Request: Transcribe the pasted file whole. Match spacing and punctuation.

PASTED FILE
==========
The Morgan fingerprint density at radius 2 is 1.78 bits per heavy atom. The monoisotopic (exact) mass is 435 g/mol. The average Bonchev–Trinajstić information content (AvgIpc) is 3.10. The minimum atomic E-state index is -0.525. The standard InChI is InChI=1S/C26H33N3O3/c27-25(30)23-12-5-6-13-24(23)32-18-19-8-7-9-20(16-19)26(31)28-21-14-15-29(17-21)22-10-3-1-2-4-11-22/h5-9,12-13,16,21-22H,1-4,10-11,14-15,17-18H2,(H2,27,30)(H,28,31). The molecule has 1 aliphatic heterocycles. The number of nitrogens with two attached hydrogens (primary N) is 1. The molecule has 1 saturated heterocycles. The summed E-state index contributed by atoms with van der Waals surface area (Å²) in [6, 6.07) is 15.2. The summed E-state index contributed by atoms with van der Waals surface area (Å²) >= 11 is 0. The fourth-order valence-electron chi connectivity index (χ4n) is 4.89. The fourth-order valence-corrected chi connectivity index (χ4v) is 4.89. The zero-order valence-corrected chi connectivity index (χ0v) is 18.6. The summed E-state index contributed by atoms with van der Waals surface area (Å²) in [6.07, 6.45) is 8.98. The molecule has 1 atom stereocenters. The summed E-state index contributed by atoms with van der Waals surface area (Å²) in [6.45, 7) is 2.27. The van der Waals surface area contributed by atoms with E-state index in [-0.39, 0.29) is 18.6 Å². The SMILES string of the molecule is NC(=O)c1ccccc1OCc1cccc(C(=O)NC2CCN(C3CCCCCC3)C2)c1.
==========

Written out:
The Morgan fingerprint density at radius 2 is 1.78 bits per heavy atom. The monoisotopic (exact) mass is 435 g/mol. The average Bonchev–Trinajstić information content (AvgIpc) is 3.10. The minimum atomic E-state index is -0.525. The standard InChI is InChI=1S/C26H33N3O3/c27-25(30)23-12-5-6-13-24(23)32-18-19-8-7-9-20(16-19)26(31)28-21-14-15-29(17-21)22-10-3-1-2-4-11-22/h5-9,12-13,16,21-22H,1-4,10-11,14-15,17-18H2,(H2,27,30)(H,28,31). The molecule has 1 aliphatic heterocycles. The number of nitrogens with two attached hydrogens (primary N) is 1. The molecule has 1 saturated heterocycles. The summed E-state index contributed by atoms with van der Waals surface area (Å²) in [6, 6.07) is 15.2. The summed E-state index contributed by atoms with van der Waals surface area (Å²) >= 11 is 0. The fourth-order valence-electron chi connectivity index (χ4n) is 4.89. The fourth-order valence-corrected chi connectivity index (χ4v) is 4.89. The zero-order valence-corrected chi connectivity index (χ0v) is 18.6. The summed E-state index contributed by atoms with van der Waals surface area (Å²) in [6.07, 6.45) is 8.98. The molecule has 1 atom stereocenters. The summed E-state index contributed by atoms with van der Waals surface area (Å²) in [6.45, 7) is 2.27. The van der Waals surface area contributed by atoms with E-state index in [-0.39, 0.29) is 18.6 Å². The SMILES string of the molecule is NC(=O)c1ccccc1OCc1cccc(C(=O)NC2CCN(C3CCCCCC3)C2)c1.